It was tough to limit myself to 200 words as I can write much more from different perspectives: graduate student in higher education familiar with literature on affordability, accessibility, financial aid and diversity; former board member with the UC Student Association; former chair of the Council on Student Fees and UCLA Registration Fee Advisory Committee; and just plain person concerned about the future (ha!).
I kept my argument focused to concerns that UC is moving to a model similar to the University of Michigan or University of Virginia, two “public Ivies” that enroll only about two-thirds of their students from in-state and have a much lower proportion of low-income students (based on who gets Pell Grants).
I didn’t get into the discussion on why Californians should fund “UC’s gold-plated facilities — the UC Santa Cruz Pilates studio comes to mind.”
Oh, that red herring.
This comes up frequently in comments on public forums. When I read such comments, it’s pretty clear that the general populace simply doesn’t understand higher education finance.
It’s okay. Higher education scholars and administrators could do a better job of getting out the message that funding public higher education is good for the state. Still, it’s simple to do a little research and discover that such arguments are irrelevant to this discussion because state general funding does not fund pilates studios, recreational activities, student groups or even the cost of construction for non-educational related buildings.
That comes from other sources. UCLA (and the UC system as a whole) gets its funding from various sources. The state is just one (small) source.
According to the UCLA Annual Financial Report, state funding accounted for 37% of the university’s $458 million in revenues supporting core activities in fiscal year 1978-1979, but fell to only 16% on revenues of $4 billion in 2007-2008. Some estimates, in fact, put that figure as low as 13%. [How UCLA is funded FAQs]
Where does the rest come from?
Some of the largest sources include fees paid by medical center patients, research grants, sales (such as tickets to athletic events) and state funds, plus student fees and private gifts. It’s important to remember that many of these sources are restricted. For example, private gifts can be spent only for the purpose for which the donor intended, and revenues generated by the medical center and athletics are not available for general campus purposes. [Q&A with Steve Olsen on budget issues]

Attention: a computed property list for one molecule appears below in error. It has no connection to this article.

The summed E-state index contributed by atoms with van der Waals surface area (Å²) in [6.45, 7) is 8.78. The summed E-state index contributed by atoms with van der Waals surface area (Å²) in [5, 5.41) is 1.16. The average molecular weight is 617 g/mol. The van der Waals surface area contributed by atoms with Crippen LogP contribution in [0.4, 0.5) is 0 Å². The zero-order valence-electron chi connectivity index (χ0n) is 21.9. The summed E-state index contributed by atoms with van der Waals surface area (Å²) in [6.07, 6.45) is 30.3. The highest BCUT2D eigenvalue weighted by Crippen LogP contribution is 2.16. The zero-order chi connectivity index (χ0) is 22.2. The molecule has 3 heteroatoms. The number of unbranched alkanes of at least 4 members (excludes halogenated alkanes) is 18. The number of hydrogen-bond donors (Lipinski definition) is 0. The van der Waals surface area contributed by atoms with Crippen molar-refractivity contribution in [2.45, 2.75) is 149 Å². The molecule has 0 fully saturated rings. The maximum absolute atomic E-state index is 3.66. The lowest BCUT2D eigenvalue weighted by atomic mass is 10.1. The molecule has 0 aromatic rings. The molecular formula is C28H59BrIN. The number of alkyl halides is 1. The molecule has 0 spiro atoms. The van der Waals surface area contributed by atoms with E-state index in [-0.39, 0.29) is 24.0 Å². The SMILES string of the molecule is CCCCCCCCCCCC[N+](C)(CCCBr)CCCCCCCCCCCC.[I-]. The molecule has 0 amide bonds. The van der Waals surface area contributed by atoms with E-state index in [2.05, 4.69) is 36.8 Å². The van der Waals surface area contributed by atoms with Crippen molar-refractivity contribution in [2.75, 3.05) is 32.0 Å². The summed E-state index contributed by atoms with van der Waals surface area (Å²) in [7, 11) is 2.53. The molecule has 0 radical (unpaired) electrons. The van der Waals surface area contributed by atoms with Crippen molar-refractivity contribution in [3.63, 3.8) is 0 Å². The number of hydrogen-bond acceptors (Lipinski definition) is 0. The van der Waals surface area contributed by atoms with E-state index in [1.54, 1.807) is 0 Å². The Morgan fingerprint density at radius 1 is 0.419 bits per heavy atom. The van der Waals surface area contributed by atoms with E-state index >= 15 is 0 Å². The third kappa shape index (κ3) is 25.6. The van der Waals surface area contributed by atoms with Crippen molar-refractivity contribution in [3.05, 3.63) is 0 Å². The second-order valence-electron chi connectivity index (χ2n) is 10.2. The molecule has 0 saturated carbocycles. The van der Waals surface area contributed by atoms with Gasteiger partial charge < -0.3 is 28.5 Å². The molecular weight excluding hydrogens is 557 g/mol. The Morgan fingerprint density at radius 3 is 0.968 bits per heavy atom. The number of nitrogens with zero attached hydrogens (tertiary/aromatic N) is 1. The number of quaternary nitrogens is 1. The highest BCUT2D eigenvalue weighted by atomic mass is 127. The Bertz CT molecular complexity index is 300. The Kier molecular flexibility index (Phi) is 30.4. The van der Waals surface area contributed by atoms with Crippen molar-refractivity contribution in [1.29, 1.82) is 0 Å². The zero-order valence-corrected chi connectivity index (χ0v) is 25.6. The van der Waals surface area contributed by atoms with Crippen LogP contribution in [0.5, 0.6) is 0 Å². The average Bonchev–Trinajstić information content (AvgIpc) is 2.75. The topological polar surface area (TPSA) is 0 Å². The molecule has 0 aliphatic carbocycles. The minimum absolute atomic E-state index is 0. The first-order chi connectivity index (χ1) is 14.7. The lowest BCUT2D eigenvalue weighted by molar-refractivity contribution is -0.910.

And fees. We can’t forget about those.
This is my fall 2009 billing statement:
The educational fee is the one that was just increased 32%. The registration fee is the one I used to look over quite closely as the chair of the UCLA’s Student Fee Advisory Committee.
Income generated by the University Registration Fee may be used to support services, which benefit the student and which are complementary to, but not a part of, the instructional program. These programs include, but are not limited to, operating and capital expenses for services related to the physical and psychological health and well-being of students; social and cultural activities and programs; services related to campus life and campus community; and educational and career support. These programs create a supportive learning environment and provide general student enrichment.
The SPARC fee pays for the renovation of the Student Activities Center. In spring 2000, students voted on the SPARC referendum to raise revenue to renovate a building that housed many essential student services. In recent years, students have passed many referenda, not just at UCLA but all UC campuses (these are called campus-based fees).
I know it sounds contradictory that students — many of the same ones who were out there protesting, or protested in previous years — are the same ones who campaign for the passage of some of these smaller fees. In fact, as chair of the SFAC, I didn’t oppose a small increase to the Registration Fee as I knew it needed to increase to keep pace with inflation and costs (e.g., to benefits for all the staff in student affairs).
Before, the Registration Fee could have covered services like the Graduate Writing Center. But when that source is already tapped out, students go elsewhere.
Back to that pilates studio. Is it really bad for a campus with 20,000 students to have a gym or health club? No, of course not. I’m fairly certain that UCSC students (who have a lot of campus-based fees) pay some sort of general gym fee, similar to UCLA’s Wooden Center fee. [Update: UCSC students pay a $15/quarter fee for the Office of Physical Education, Recreation and Sports as well as a host of other campus-based fees. If you want to take pilates or other physical education courses such as swimming, you pay an additional fee per course.]
And what about housing and parking? Well those are all auxiliary. They get no state funding and are expected to be self-supporting.
Don’t get your fees mixed up. Students pay for a lot, and we’re not necessarily getting more.